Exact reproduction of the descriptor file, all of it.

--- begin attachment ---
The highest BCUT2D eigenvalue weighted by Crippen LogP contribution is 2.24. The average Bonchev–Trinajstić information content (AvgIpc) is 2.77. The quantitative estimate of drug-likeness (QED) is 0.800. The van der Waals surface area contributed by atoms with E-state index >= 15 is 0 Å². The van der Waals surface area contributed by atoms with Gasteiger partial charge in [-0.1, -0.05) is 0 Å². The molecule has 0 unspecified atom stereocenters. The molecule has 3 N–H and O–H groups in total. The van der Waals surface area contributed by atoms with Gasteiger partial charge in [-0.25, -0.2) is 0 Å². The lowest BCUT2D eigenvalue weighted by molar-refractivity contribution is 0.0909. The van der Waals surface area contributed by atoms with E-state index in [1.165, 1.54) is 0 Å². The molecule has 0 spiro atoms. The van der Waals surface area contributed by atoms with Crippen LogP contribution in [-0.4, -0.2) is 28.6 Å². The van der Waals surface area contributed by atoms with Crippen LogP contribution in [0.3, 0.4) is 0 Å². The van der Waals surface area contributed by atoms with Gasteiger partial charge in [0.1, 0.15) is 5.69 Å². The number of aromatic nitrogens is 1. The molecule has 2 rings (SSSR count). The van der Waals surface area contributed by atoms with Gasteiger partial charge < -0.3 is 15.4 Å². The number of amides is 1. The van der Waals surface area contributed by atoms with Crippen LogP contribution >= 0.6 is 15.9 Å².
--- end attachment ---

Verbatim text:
The highest BCUT2D eigenvalue weighted by Crippen LogP contribution is 2.24. The average Bonchev–Trinajstić information content (AvgIpc) is 2.77. The quantitative estimate of drug-likeness (QED) is 0.800. The van der Waals surface area contributed by atoms with E-state index >= 15 is 0 Å². The van der Waals surface area contributed by atoms with Gasteiger partial charge in [-0.1, -0.05) is 0 Å². The molecule has 0 unspecified atom stereocenters. The molecule has 3 N–H and O–H groups in total. The van der Waals surface area contributed by atoms with Gasteiger partial charge in [-0.25, -0.2) is 0 Å². The lowest BCUT2D eigenvalue weighted by molar-refractivity contribution is 0.0909. The van der Waals surface area contributed by atoms with E-state index in [1.165, 1.54) is 0 Å². The molecule has 0 spiro atoms. The van der Waals surface area contributed by atoms with Crippen LogP contribution in [-0.4, -0.2) is 28.6 Å². The van der Waals surface area contributed by atoms with Crippen LogP contribution in [0.3, 0.4) is 0 Å². The van der Waals surface area contributed by atoms with Gasteiger partial charge in [0.1, 0.15) is 5.69 Å². The number of aromatic nitrogens is 1. The molecule has 2 rings (SSSR count). The van der Waals surface area contributed by atoms with Gasteiger partial charge < -0.3 is 15.4 Å². The number of amides is 1. The van der Waals surface area contributed by atoms with Crippen LogP contribution >= 0.6 is 15.9 Å².